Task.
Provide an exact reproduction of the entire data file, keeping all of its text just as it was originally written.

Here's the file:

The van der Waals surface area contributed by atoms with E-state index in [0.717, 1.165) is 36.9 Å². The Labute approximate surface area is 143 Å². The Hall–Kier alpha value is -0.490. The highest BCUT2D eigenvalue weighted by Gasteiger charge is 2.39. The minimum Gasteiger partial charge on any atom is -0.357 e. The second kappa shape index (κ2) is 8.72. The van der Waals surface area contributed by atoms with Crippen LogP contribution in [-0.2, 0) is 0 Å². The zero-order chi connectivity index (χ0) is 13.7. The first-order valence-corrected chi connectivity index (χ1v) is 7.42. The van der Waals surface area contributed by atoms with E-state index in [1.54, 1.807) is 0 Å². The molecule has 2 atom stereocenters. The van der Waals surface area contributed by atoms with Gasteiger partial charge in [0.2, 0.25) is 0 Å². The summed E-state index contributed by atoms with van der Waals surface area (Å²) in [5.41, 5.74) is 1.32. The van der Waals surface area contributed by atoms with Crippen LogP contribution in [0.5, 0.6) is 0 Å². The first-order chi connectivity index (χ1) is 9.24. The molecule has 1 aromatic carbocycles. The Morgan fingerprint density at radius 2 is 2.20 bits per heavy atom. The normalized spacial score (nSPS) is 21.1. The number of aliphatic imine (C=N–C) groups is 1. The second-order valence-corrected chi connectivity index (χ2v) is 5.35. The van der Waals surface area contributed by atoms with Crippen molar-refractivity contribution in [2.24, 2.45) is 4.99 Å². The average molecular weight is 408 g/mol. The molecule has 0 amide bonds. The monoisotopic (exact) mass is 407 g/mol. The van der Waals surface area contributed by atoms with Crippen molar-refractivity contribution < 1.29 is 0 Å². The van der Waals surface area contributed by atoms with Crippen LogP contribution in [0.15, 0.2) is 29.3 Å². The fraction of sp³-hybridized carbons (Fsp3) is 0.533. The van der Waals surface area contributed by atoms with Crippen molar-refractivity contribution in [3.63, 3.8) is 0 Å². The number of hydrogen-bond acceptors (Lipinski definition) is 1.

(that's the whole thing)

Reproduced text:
The van der Waals surface area contributed by atoms with E-state index in [0.717, 1.165) is 36.9 Å². The Labute approximate surface area is 143 Å². The Hall–Kier alpha value is -0.490. The highest BCUT2D eigenvalue weighted by Gasteiger charge is 2.39. The minimum Gasteiger partial charge on any atom is -0.357 e. The second kappa shape index (κ2) is 8.72. The van der Waals surface area contributed by atoms with Crippen LogP contribution in [-0.2, 0) is 0 Å². The zero-order chi connectivity index (χ0) is 13.7. The first-order valence-corrected chi connectivity index (χ1v) is 7.42. The van der Waals surface area contributed by atoms with E-state index in [1.54, 1.807) is 0 Å². The molecule has 2 atom stereocenters. The van der Waals surface area contributed by atoms with Gasteiger partial charge in [0.2, 0.25) is 0 Å². The summed E-state index contributed by atoms with van der Waals surface area (Å²) in [5.41, 5.74) is 1.32. The van der Waals surface area contributed by atoms with Crippen LogP contribution in [0.5, 0.6) is 0 Å². The first-order chi connectivity index (χ1) is 9.24. The molecule has 1 aromatic carbocycles. The Morgan fingerprint density at radius 2 is 2.20 bits per heavy atom. The normalized spacial score (nSPS) is 21.1. The number of aliphatic imine (C=N–C) groups is 1. The second-order valence-corrected chi connectivity index (χ2v) is 5.35. The van der Waals surface area contributed by atoms with Crippen molar-refractivity contribution in [2.24, 2.45) is 4.99 Å². The average molecular weight is 408 g/mol. The molecule has 0 amide bonds. The monoisotopic (exact) mass is 407 g/mol. The van der Waals surface area contributed by atoms with Crippen molar-refractivity contribution < 1.29 is 0 Å². The van der Waals surface area contributed by atoms with Crippen LogP contribution in [0.15, 0.2) is 29.3 Å². The fraction of sp³-hybridized carbons (Fsp3) is 0.533. The van der Waals surface area contributed by atoms with Crippen molar-refractivity contribution in [3.63, 3.8) is 0 Å². The number of hydrogen-bond acceptors (Lipinski definition) is 1.